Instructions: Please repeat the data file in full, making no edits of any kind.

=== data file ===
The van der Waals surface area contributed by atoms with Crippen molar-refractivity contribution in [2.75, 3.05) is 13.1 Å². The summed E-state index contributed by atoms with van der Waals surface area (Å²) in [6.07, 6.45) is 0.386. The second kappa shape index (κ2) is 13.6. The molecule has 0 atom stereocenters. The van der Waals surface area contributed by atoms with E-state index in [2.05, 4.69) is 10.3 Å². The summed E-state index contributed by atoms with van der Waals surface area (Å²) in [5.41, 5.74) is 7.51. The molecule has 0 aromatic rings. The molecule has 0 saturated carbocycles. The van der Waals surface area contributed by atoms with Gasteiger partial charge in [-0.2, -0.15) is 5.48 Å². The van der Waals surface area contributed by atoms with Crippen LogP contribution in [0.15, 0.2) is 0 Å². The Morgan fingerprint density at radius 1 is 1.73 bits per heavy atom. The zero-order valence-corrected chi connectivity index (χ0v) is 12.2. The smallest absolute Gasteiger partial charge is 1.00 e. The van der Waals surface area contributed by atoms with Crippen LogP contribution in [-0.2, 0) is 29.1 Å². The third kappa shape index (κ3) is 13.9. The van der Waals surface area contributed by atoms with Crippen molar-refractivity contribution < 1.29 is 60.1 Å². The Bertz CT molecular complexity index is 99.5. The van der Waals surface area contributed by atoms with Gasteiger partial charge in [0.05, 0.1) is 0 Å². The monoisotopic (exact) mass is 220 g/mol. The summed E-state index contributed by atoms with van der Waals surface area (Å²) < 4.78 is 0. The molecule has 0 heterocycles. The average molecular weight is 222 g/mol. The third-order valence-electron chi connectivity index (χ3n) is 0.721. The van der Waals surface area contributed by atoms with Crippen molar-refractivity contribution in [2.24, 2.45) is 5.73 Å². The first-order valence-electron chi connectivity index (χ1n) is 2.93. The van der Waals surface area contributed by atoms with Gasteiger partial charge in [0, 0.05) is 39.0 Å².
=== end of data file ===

The van der Waals surface area contributed by atoms with Crippen molar-refractivity contribution in [2.75, 3.05) is 13.1 Å². The summed E-state index contributed by atoms with van der Waals surface area (Å²) in [6.07, 6.45) is 0.386. The second kappa shape index (κ2) is 13.6. The molecule has 0 atom stereocenters. The van der Waals surface area contributed by atoms with E-state index in [2.05, 4.69) is 10.3 Å². The summed E-state index contributed by atoms with van der Waals surface area (Å²) in [5.41, 5.74) is 7.51. The molecule has 0 aromatic rings. The molecule has 0 saturated carbocycles. The van der Waals surface area contributed by atoms with Gasteiger partial charge in [-0.2, -0.15) is 5.48 Å². The van der Waals surface area contributed by atoms with Crippen LogP contribution in [0.15, 0.2) is 0 Å². The Morgan fingerprint density at radius 1 is 1.73 bits per heavy atom. The zero-order valence-corrected chi connectivity index (χ0v) is 12.2. The smallest absolute Gasteiger partial charge is 1.00 e. The van der Waals surface area contributed by atoms with Crippen LogP contribution in [-0.2, 0) is 29.1 Å². The third kappa shape index (κ3) is 13.9. The van der Waals surface area contributed by atoms with Crippen molar-refractivity contribution < 1.29 is 60.1 Å². The Bertz CT molecular complexity index is 99.5. The van der Waals surface area contributed by atoms with Gasteiger partial charge in [0.05, 0.1) is 0 Å². The monoisotopic (exact) mass is 220 g/mol. The summed E-state index contributed by atoms with van der Waals surface area (Å²) < 4.78 is 0. The molecule has 0 heterocycles. The average molecular weight is 222 g/mol. The third-order valence-electron chi connectivity index (χ3n) is 0.721. The van der Waals surface area contributed by atoms with Crippen molar-refractivity contribution in [2.24, 2.45) is 5.73 Å². The first-order valence-electron chi connectivity index (χ1n) is 2.93. The van der Waals surface area contributed by atoms with Gasteiger partial charge in [0, 0.05) is 39.0 Å².